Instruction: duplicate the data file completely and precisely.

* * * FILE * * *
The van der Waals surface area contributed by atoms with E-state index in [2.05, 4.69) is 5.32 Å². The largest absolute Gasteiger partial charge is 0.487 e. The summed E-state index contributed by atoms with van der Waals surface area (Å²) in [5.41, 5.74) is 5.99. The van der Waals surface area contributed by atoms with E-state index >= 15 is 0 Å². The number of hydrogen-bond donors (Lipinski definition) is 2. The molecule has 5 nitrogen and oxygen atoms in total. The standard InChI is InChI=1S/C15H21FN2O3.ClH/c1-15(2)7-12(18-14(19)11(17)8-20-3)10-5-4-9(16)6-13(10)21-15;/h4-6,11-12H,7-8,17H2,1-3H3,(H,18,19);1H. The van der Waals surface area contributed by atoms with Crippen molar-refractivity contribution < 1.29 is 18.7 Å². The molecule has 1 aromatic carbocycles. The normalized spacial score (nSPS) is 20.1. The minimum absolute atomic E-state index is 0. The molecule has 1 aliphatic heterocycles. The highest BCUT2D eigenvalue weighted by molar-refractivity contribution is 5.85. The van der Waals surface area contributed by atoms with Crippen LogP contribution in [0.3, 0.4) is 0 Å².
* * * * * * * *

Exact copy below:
The van der Waals surface area contributed by atoms with E-state index in [2.05, 4.69) is 5.32 Å². The largest absolute Gasteiger partial charge is 0.487 e. The summed E-state index contributed by atoms with van der Waals surface area (Å²) in [5.41, 5.74) is 5.99. The van der Waals surface area contributed by atoms with E-state index >= 15 is 0 Å². The number of hydrogen-bond donors (Lipinski definition) is 2. The molecule has 5 nitrogen and oxygen atoms in total. The standard InChI is InChI=1S/C15H21FN2O3.ClH/c1-15(2)7-12(18-14(19)11(17)8-20-3)10-5-4-9(16)6-13(10)21-15;/h4-6,11-12H,7-8,17H2,1-3H3,(H,18,19);1H. The van der Waals surface area contributed by atoms with Crippen molar-refractivity contribution < 1.29 is 18.7 Å². The molecule has 1 aromatic carbocycles. The normalized spacial score (nSPS) is 20.1. The minimum absolute atomic E-state index is 0. The molecule has 1 aliphatic heterocycles. The highest BCUT2D eigenvalue weighted by molar-refractivity contribution is 5.85. The van der Waals surface area contributed by atoms with Crippen LogP contribution in [0.3, 0.4) is 0 Å².